• Hysterical Woman: Emma plays this trope to get the construction workers to back off.
  • Jerkass Has a Point: The construction workers. While the leader of them is very rude to the children, he's doing this because he believes if Echo manages to leave, the entire neighborhood will be destroyed. However, this is subverted when Echo manages to figure out how to construct the spaceship without destroying the houses, rewarding Alex's trust in Echo.
  • Mechanical Lifeforms: The kids' first questions to Echo involve asking him whether he's a robot.
  • Once for Yes, Twice for No: How Echo communicates.
  • Ridiculously Cute Critter: Echo
  • Robot Buddy: Echo
  • Ship Tease: Tuck concocts an elaborate ruse at the beginning of the film where he pretends that he got Emma's phone number (he just asked her to give him a piece of paper) and then proceeds to pretend that they kissed. Emma gets some real Ship Tease with Alex towards the end of the film, where she has a slip of the tongue and accidentally refers to Alex as her "boyfriend" before correcting herself that Alex is a "friend who's a boy".
  • Technopath: Echo uses this power to send the first map to Alex's phone, and then use his phone to help him see. He's also able to attract, reshape, and attach the pieces that he needs from each place that his maps lead the kids to. Once he gains a couple pieces, he is strong enough to turn on arcade machines in order to distract a security guard. After gaining the final piece, Echo is able to disassemble a semi-truck that's heading towards the kids and safely reassemble it behind them.
  • "The Reason You Suck" Speech: Alex snaps at Emma at one point that instead of coming along with them, Emma should go out with her rich friends and enjoy steak, in a tone of voice that implies Alex believes Emma lives a charmed life. Tuck gives a real one to Alex later, accusing Alex of being mopey for no reason, since Alex is paranoid about being left behind by his friends.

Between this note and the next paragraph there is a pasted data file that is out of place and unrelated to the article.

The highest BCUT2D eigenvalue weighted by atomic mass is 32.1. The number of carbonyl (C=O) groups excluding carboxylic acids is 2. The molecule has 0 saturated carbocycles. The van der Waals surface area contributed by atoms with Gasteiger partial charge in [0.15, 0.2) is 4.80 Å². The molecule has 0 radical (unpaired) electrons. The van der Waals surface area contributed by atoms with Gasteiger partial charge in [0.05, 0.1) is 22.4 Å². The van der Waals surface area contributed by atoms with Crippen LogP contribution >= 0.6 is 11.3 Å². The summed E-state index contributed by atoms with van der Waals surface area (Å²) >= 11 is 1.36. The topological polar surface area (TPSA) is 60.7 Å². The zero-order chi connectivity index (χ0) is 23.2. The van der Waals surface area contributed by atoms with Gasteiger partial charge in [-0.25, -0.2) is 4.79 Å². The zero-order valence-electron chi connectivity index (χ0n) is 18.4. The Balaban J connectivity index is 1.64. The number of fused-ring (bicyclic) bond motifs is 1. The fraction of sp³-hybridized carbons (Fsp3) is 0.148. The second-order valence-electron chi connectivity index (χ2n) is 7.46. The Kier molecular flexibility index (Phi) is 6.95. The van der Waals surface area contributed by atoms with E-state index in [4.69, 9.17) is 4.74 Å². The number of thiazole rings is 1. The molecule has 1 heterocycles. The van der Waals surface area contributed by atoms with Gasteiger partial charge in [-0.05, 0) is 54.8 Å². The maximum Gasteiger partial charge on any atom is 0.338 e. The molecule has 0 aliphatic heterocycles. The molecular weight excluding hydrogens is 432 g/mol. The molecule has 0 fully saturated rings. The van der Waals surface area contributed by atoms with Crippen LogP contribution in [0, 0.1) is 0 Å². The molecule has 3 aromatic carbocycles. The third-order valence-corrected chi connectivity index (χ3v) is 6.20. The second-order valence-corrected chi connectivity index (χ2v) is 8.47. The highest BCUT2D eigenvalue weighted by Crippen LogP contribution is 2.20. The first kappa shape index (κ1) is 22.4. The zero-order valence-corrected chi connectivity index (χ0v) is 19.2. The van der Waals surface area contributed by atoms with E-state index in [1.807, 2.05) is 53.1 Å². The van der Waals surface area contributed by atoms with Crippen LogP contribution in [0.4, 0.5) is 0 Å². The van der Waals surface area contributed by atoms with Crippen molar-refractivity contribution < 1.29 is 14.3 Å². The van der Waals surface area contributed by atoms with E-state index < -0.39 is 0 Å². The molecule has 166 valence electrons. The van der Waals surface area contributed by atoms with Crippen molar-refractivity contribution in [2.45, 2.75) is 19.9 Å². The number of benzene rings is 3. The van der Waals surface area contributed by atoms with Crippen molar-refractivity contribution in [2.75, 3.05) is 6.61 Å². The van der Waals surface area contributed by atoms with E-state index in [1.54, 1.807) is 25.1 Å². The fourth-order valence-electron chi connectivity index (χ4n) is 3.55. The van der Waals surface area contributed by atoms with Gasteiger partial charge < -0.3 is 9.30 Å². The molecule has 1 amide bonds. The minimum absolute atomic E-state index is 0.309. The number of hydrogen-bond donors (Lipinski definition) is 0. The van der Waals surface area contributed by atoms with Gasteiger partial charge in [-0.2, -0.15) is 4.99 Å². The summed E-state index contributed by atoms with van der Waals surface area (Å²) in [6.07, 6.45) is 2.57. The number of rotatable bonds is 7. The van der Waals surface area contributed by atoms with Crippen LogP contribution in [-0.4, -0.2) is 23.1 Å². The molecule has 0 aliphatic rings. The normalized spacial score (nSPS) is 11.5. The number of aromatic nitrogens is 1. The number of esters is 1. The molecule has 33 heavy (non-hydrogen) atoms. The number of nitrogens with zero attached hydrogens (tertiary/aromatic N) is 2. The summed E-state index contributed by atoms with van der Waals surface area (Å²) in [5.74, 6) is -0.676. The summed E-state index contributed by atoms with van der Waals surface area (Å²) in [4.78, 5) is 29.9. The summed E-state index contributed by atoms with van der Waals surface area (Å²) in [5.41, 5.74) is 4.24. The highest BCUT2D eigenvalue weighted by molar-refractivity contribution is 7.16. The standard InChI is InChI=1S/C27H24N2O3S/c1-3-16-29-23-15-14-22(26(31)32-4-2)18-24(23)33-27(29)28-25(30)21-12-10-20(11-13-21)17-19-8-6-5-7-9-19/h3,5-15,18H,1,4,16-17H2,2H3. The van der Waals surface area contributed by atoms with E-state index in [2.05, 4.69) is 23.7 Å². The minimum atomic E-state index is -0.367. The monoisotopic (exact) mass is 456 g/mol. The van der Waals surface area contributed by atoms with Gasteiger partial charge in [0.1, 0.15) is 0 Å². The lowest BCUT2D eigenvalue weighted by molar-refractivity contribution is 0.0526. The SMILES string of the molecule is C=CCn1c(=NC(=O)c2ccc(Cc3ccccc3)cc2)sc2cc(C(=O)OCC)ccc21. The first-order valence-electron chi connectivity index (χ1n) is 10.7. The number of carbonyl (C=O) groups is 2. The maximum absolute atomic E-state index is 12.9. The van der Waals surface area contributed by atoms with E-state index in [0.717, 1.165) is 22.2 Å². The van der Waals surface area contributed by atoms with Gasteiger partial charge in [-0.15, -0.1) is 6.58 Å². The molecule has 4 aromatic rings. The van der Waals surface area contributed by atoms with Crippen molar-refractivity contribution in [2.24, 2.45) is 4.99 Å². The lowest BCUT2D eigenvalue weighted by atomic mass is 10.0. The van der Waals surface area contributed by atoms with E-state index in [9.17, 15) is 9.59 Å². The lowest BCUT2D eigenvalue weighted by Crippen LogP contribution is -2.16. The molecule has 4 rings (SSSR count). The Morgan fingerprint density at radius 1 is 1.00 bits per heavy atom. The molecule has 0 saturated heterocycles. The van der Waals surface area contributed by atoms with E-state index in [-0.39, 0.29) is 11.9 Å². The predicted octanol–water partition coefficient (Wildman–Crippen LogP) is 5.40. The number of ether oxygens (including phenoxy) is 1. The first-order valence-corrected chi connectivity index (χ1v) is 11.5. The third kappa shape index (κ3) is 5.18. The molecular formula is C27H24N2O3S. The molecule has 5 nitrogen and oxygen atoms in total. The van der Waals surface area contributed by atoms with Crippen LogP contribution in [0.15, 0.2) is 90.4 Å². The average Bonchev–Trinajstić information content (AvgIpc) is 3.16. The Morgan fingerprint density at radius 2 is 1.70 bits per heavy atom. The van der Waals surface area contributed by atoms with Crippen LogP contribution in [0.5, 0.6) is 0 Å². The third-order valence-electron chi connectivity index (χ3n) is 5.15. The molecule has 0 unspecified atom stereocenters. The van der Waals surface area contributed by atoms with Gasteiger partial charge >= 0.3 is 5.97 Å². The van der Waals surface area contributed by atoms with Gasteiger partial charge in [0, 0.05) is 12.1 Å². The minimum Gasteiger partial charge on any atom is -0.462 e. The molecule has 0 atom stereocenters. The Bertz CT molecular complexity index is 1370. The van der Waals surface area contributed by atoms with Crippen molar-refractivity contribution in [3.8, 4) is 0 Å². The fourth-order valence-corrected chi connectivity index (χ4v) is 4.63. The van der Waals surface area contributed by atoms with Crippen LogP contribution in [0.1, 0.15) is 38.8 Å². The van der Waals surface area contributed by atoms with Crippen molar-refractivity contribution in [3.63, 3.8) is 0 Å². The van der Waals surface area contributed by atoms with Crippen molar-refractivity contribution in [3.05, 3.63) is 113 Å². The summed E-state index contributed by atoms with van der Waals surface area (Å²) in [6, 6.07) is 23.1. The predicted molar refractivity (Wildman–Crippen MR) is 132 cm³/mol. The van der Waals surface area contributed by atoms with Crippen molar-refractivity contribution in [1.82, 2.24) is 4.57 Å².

• Travel Montage: A variation that uses something similar to Google Maps to show the kids' route, especially its distinctive arrows.
  • True Companions: The kids are this to each other, and eventually they become this with Echo, especially Alex.
  • Shout-Out: Munch's 'Goodbye' scene has a couple moments really similar to The Blair Witch Project.
  • The Stinger: After the credits, Alex is woken up by a new map on his phone sent by Echo, and he sends a video to his friends showing them the location.
  • What Happened to the Mouse?: The villain just kind of disappears once Echo's spaceship is rebuilt.
  • What the Hell, Hero??: After Emma and Echo rescue Alex from the Security Guard at the Arcade, Tuck begins accusing Alex of wanting to get caught on purpose and then Alex gets into a fight with him for abandoning at the Arcade. Tuck in narrating admiting he knew what he did, but acted like he didn't. The two later forgive each other.
  • White-and-Grey Morality: What the movie ultimately turns out to be. The Kids just want to help Echo, Echo just wants to go home. And the Jerkass construction workers are actually working for the Government in an attempt to save everyone in the neighborhood without revealing the existence of aliens.
  • Women Are Wiser: Emma joins late, but manages to get crucial information from Echo the boys didn't think to ask about.